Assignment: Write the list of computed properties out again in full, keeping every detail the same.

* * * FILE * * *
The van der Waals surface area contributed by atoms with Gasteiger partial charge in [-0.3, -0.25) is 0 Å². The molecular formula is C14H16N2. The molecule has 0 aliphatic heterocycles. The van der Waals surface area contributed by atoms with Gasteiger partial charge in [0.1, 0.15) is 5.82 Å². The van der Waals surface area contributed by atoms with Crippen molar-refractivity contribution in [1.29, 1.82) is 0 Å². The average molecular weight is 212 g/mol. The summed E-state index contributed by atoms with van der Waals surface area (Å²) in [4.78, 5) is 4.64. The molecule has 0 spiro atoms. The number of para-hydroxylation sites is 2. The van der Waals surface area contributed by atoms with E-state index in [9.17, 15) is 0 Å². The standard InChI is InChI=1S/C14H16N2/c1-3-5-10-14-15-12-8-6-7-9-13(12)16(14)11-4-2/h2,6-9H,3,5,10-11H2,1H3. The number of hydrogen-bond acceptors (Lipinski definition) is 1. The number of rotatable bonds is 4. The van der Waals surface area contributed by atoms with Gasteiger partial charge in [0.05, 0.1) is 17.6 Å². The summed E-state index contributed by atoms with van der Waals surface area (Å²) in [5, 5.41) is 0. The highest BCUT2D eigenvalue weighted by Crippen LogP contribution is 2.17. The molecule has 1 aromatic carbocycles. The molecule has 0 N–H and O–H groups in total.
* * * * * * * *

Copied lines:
The van der Waals surface area contributed by atoms with Gasteiger partial charge in [-0.3, -0.25) is 0 Å². The molecular formula is C14H16N2. The molecule has 0 aliphatic heterocycles. The van der Waals surface area contributed by atoms with Gasteiger partial charge in [0.1, 0.15) is 5.82 Å². The van der Waals surface area contributed by atoms with Crippen molar-refractivity contribution in [1.29, 1.82) is 0 Å². The average molecular weight is 212 g/mol. The summed E-state index contributed by atoms with van der Waals surface area (Å²) in [4.78, 5) is 4.64. The molecule has 0 spiro atoms. The number of para-hydroxylation sites is 2. The van der Waals surface area contributed by atoms with E-state index in [9.17, 15) is 0 Å². The standard InChI is InChI=1S/C14H16N2/c1-3-5-10-14-15-12-8-6-7-9-13(12)16(14)11-4-2/h2,6-9H,3,5,10-11H2,1H3. The number of hydrogen-bond acceptors (Lipinski definition) is 1. The number of rotatable bonds is 4. The van der Waals surface area contributed by atoms with Gasteiger partial charge in [0.05, 0.1) is 17.6 Å². The summed E-state index contributed by atoms with van der Waals surface area (Å²) in [5, 5.41) is 0. The highest BCUT2D eigenvalue weighted by Crippen LogP contribution is 2.17. The molecule has 1 aromatic carbocycles. The molecule has 0 N–H and O–H groups in total.